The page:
A classic whodunit

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By Irene Zaugg

Unsuspecting guests stranded on an island with no hope for escape, a wickedly creative killer on the loose and a disembodied voice from the study — Agatha Christie’s timeless skill for murder mysteries is on stage in the Los Alamos Little Theater’s “And Then There Were None.”
Dennis Powell returns to directing one of Christie’s plays, this time with a large cast of characters, each with his or her own mysterious past and a motive for murder.
The setting for this charming little mystery is the drawing room of a well-furnished manor, but the twist is that the 10 characters invited there for a weekend getaway find themselves completely stranded with no hope of rescue. Add to the mix a mysterious voice, a lethal nursery rhyme and the bodies (and suspects) start piling up.
A large part of the 12-person cast is relatively new or recent newcomers to the stage, though some old favorites return as well, and each character has a wonderfully distinct persona, as could only be expected from one of Christie’s works.
The cast of characters include the stern, old fashioned lady (Tami Martinson as Emily Brent), a foppish young man-about-town (Conner Schultz as Anthony Marston), and even the inevitable butler and his wife (Michael Adkins and Christine Fischahs as Mr. and Mrs. Rogers).
Those are only a few, but it is quickly revealed that each of the ten weekend guests have skeletons in their closets. When a disembodied voice and a terrified scream interrupt the party, the question is: who is guilty enough to commit murder?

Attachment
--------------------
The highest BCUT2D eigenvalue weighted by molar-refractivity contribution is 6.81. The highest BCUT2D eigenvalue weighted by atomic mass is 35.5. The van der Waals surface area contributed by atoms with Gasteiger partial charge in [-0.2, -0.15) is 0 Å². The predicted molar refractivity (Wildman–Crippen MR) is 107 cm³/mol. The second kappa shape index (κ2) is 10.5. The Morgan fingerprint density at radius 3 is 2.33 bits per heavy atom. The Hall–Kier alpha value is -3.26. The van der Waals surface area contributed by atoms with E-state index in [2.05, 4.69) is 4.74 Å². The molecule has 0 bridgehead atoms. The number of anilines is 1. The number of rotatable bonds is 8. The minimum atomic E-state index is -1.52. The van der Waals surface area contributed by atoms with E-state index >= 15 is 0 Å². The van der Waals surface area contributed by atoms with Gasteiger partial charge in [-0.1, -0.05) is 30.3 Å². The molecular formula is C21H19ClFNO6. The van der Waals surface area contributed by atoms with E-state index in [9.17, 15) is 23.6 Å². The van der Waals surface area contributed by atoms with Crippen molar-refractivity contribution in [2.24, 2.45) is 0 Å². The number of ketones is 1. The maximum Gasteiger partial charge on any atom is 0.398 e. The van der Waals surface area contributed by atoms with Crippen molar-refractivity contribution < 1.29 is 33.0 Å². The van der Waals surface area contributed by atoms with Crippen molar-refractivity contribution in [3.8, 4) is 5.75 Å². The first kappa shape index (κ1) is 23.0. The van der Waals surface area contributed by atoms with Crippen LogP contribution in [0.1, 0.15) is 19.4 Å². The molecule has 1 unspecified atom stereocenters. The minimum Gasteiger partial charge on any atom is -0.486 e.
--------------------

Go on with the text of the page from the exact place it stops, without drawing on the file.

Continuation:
As a storm builds over the island, cutting off any means of rescue, the weekenders must try to solve the mystery before the next victim, and Christie has given the audience an eerie clue about the killer’s intentions. Of course, it is impossible to describe any part of the plot without giving away something critical, so it will have to be up to the audience members to spot the clues themselves.
The play is set very consciously in the 1930’s, with all of the accoutrements of the British upper class, including a much-used sideboard, the Irish nursery rhyme hanging on the wall, and the necessary ashtrays scattered throughout the set.
The colorful characterizations alone make this a fun, tightly woven story, and with 10 possible victims (or, possibly, murderers), the story moves along rapidly all the way to the final revelation. Fans of classic “whodunits” will have all the suspects and clues they would like, and newcomers to stage murder mysteries will surely enjoy watching the clues unfold.
“And Then There Were None” is directed by Dennis Powell and produced by Kate Ramsey at the Los Alamos Performing Arts Center at 1670 Nectar St. Performances continue every Friday and Saturday until Nov. 22.
Tickets are $14 for general admission and $12 for students and seniors, and can be purchased at CB Fox, online at BrownPaperTickets.com, or at the door.